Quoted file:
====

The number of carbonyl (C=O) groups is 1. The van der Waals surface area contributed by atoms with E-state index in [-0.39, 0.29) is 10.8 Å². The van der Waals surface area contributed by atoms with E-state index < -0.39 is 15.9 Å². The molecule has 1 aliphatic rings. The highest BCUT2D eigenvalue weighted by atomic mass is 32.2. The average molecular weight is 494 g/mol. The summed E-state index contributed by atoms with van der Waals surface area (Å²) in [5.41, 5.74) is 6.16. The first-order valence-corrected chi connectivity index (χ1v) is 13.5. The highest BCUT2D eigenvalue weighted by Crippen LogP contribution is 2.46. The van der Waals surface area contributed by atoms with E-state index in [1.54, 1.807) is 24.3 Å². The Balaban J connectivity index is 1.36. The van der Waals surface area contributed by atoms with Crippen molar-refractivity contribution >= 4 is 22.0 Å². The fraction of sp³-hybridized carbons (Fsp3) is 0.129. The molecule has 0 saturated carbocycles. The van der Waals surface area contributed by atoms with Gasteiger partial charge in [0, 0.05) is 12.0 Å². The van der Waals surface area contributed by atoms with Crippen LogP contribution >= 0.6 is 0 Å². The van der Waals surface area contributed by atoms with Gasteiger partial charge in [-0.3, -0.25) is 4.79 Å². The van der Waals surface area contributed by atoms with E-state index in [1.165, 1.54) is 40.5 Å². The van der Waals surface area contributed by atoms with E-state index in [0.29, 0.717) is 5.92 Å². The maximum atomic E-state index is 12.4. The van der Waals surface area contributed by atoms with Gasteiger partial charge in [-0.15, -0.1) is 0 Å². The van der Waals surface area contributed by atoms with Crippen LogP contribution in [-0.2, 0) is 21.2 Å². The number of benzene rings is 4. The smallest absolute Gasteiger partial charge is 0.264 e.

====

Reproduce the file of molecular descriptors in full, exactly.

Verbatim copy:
The number of carbonyl (C=O) groups is 1. The van der Waals surface area contributed by atoms with E-state index in [-0.39, 0.29) is 10.8 Å². The van der Waals surface area contributed by atoms with E-state index < -0.39 is 15.9 Å². The molecule has 1 aliphatic rings. The highest BCUT2D eigenvalue weighted by atomic mass is 32.2. The average molecular weight is 494 g/mol. The summed E-state index contributed by atoms with van der Waals surface area (Å²) in [5.41, 5.74) is 6.16. The first-order valence-corrected chi connectivity index (χ1v) is 13.5. The highest BCUT2D eigenvalue weighted by Crippen LogP contribution is 2.46. The van der Waals surface area contributed by atoms with E-state index in [1.54, 1.807) is 24.3 Å². The Balaban J connectivity index is 1.36. The van der Waals surface area contributed by atoms with Crippen molar-refractivity contribution >= 4 is 22.0 Å². The fraction of sp³-hybridized carbons (Fsp3) is 0.129. The molecule has 0 saturated carbocycles. The van der Waals surface area contributed by atoms with Gasteiger partial charge in [0, 0.05) is 12.0 Å². The van der Waals surface area contributed by atoms with Crippen LogP contribution >= 0.6 is 0 Å². The van der Waals surface area contributed by atoms with Gasteiger partial charge in [-0.3, -0.25) is 4.79 Å². The van der Waals surface area contributed by atoms with E-state index in [1.165, 1.54) is 40.5 Å². The van der Waals surface area contributed by atoms with E-state index in [0.29, 0.717) is 5.92 Å². The maximum atomic E-state index is 12.4. The van der Waals surface area contributed by atoms with Gasteiger partial charge in [-0.15, -0.1) is 0 Å². The van der Waals surface area contributed by atoms with Crippen LogP contribution in [-0.2, 0) is 21.2 Å². The number of benzene rings is 4. The smallest absolute Gasteiger partial charge is 0.264 e.